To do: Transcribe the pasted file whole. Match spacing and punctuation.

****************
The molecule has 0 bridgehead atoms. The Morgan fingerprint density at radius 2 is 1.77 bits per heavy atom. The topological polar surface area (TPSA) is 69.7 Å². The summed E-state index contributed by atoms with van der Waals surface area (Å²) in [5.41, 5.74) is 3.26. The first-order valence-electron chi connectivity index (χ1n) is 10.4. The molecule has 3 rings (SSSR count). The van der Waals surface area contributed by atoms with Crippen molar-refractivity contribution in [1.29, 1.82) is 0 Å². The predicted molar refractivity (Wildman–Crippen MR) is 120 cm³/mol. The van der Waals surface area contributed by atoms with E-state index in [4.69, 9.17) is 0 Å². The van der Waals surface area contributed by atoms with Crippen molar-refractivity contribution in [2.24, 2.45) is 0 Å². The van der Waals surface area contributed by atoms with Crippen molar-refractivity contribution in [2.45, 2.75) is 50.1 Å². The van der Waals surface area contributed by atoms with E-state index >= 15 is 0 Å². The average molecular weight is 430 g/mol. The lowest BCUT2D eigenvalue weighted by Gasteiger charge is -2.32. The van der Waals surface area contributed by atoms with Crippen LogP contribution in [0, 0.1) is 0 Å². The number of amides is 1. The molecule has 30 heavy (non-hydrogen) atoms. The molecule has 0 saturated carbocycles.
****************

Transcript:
The molecule has 0 bridgehead atoms. The Morgan fingerprint density at radius 2 is 1.77 bits per heavy atom. The topological polar surface area (TPSA) is 69.7 Å². The summed E-state index contributed by atoms with van der Waals surface area (Å²) in [5.41, 5.74) is 3.26. The first-order valence-electron chi connectivity index (χ1n) is 10.4. The molecule has 3 rings (SSSR count). The van der Waals surface area contributed by atoms with Crippen molar-refractivity contribution in [1.29, 1.82) is 0 Å². The predicted molar refractivity (Wildman–Crippen MR) is 120 cm³/mol. The van der Waals surface area contributed by atoms with E-state index in [4.69, 9.17) is 0 Å². The van der Waals surface area contributed by atoms with Crippen molar-refractivity contribution in [2.24, 2.45) is 0 Å². The van der Waals surface area contributed by atoms with Crippen molar-refractivity contribution in [2.45, 2.75) is 50.1 Å². The van der Waals surface area contributed by atoms with E-state index >= 15 is 0 Å². The average molecular weight is 430 g/mol. The lowest BCUT2D eigenvalue weighted by Gasteiger charge is -2.32. The van der Waals surface area contributed by atoms with Crippen LogP contribution in [0, 0.1) is 0 Å². The number of amides is 1. The molecule has 30 heavy (non-hydrogen) atoms. The molecule has 0 saturated carbocycles.